To get divorced in California, only one of you has to meet the residency requirements. In addition, though, the party filing the Petition must establish personal jurisdiction over the other party (you). The easiest way to do this is to personally serve the other party with the Summons while they are within the jurisdiction, but that is not the only way. Personal jurisdiction is actually a very complex area of law with few easy answers.
If your spouse claims to have adequately established personal jurisdiction and you don't object to this, then it is likely that a divorce would be granted in California unless a Judge questioned the validity of personal jurisdiction, which usually only happens when there is some obvious flaw. Generally, no one is going to probe any further unless you or an attorney representing you object to jurisdiction.
Whether the divorce is valid or would have any effect in India depends on the laws in India--you should contact an appropriate legal professional in India to find out what effect it would have. Past clients I have had who were Indian nationals have told me that a US divorce has little to no effect in India, but I have no personal knowledge of the laws and therefore can't confirm those assertions.
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He lives in California, and you did, too, for a while. California may have proper jurisdiction over this marriage.
The fact that you married in India does not matter. Residents of California who seek a divorce in California courts will have the laws of California applied.
He does not need your signature, but if you have any interest in protecting your rights in this California case, then you should consider filing a Response. If you don't, he will have your default entered and judgment will issue that pretty much says what the Petition asks for.
It sounds as though this was a very brief marriage (you are not clear on that point). If so, then there will not be a lot a stake, legally speaking. I understand, however, that you may not want to be divorced, but under California law, if either one of you wants "out" then you'll get your wish. The only questions are "at what cost?" Cost, as in, will support need to be paid, is there property that needs to be divided?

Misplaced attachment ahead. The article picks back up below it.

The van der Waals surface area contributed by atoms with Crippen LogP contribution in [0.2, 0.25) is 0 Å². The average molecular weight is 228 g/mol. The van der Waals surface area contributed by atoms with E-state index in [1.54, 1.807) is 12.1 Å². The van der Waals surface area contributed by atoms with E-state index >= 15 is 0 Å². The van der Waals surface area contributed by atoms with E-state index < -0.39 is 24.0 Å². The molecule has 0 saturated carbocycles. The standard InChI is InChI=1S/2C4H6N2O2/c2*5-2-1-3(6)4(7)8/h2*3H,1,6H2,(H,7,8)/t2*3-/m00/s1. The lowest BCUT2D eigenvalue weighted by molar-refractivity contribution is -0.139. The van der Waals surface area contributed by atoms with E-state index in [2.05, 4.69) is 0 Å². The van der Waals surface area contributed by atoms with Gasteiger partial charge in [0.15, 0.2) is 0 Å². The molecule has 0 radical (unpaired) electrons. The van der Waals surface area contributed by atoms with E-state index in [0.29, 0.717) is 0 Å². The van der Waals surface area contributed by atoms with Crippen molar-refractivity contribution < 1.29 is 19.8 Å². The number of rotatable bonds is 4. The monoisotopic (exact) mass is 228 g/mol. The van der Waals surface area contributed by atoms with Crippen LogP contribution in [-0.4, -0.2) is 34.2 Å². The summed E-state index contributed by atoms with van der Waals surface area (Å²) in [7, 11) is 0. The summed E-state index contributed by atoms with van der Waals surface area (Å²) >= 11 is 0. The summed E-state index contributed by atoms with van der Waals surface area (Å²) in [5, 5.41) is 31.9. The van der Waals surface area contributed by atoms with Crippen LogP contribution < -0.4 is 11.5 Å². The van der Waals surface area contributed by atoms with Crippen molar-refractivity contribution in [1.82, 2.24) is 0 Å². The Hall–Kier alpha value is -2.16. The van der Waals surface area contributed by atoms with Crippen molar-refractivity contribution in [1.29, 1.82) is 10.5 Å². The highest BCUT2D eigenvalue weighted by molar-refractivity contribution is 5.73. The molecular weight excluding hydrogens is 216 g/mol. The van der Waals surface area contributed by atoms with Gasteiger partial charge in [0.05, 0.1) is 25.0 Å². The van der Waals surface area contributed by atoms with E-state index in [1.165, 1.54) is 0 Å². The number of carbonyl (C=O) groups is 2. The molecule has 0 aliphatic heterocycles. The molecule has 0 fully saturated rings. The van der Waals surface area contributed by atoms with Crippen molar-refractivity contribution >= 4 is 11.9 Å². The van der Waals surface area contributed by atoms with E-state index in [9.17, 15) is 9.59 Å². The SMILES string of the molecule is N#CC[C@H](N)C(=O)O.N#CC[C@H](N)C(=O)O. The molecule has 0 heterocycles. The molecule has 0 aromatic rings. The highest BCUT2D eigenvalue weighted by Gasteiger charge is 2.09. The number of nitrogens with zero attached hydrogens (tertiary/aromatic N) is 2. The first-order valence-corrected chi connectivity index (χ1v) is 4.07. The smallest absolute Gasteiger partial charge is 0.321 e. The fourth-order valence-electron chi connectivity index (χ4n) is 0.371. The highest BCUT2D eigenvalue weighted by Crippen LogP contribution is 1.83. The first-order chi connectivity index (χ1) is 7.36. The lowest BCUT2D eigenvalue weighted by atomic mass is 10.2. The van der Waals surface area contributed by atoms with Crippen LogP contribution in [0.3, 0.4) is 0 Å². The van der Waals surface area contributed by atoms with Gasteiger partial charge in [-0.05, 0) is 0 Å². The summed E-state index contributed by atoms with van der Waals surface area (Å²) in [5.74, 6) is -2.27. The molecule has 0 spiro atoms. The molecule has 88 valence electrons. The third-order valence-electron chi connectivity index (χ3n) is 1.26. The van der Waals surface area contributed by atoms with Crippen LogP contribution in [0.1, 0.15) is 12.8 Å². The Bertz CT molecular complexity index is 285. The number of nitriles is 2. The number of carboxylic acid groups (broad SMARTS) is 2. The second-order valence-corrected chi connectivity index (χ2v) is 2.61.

You do not mention whether there is a child, but if so, then this becomes an crucial part of the problem, as well.
To answer your final question, I'm pretty sure that India would respect a divorce from California, but you should really ask an attorney over there about this.
Legal disclaimer: The response given is not intended to create, nor does it create an ongoing duty to respond to questions. The response does not form an attorney-client relationship, nor is it intended to be anything other than the educated opinion of the author. It should not be relied upon as legal advice. The response given is based upon the limited facts provided by the person asking the question. To the extent additional or different facts exist, the response might possibly change. Attorney is licensed to practice law only in the State of California. Responses are based solely on California law unless stated otherwise.
If your spouse has resided in California for six months and additionally established residency in the county for three months the Court in California is going to grant divorce provided you were served with service of Summons and a California Petition unless you have previously filed in India and served your spouse in California with the Indian divorce proceedings paperwork. By and large, the Indian courts are unlikely to uphold any provisions dealing with the division of assets, spousal support and custody. Over the years we have had a number of battles in these areas. The religion issues have far more influence in India as opposed to California divorce court where is more akin to a dissolution of business.
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